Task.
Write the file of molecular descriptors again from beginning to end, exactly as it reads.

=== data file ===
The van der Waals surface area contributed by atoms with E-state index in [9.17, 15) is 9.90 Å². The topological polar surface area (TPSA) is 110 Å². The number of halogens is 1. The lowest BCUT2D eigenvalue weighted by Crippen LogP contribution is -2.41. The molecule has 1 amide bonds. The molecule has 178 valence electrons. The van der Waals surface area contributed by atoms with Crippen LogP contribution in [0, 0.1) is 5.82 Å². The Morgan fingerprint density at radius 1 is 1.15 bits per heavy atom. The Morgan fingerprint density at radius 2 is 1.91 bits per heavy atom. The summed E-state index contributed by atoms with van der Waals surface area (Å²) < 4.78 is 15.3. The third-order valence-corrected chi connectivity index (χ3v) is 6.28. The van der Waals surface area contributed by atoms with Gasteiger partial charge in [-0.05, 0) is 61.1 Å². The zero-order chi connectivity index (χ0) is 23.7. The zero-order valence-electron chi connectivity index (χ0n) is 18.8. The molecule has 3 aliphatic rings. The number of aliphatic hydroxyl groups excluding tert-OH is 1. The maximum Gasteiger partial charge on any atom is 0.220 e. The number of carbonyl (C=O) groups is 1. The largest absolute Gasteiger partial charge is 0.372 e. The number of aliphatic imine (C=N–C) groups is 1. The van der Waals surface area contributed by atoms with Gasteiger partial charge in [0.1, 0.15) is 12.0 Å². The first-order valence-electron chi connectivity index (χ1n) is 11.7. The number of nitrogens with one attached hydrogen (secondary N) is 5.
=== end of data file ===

The van der Waals surface area contributed by atoms with E-state index in [9.17, 15) is 9.90 Å². The topological polar surface area (TPSA) is 110 Å². The number of halogens is 1. The lowest BCUT2D eigenvalue weighted by Crippen LogP contribution is -2.41. The molecule has 1 amide bonds. The molecule has 178 valence electrons. The van der Waals surface area contributed by atoms with Crippen LogP contribution in [0, 0.1) is 5.82 Å². The Morgan fingerprint density at radius 1 is 1.15 bits per heavy atom. The Morgan fingerprint density at radius 2 is 1.91 bits per heavy atom. The summed E-state index contributed by atoms with van der Waals surface area (Å²) < 4.78 is 15.3. The third-order valence-corrected chi connectivity index (χ3v) is 6.28. The van der Waals surface area contributed by atoms with Gasteiger partial charge in [-0.05, 0) is 61.1 Å². The zero-order chi connectivity index (χ0) is 23.7. The zero-order valence-electron chi connectivity index (χ0n) is 18.8. The molecule has 3 aliphatic rings. The number of aliphatic hydroxyl groups excluding tert-OH is 1. The maximum Gasteiger partial charge on any atom is 0.220 e. The number of carbonyl (C=O) groups is 1. The largest absolute Gasteiger partial charge is 0.372 e. The number of aliphatic imine (C=N–C) groups is 1. The van der Waals surface area contributed by atoms with Gasteiger partial charge in [0.1, 0.15) is 12.0 Å². The first-order valence-electron chi connectivity index (χ1n) is 11.7. The number of nitrogens with one attached hydrogen (secondary N) is 5.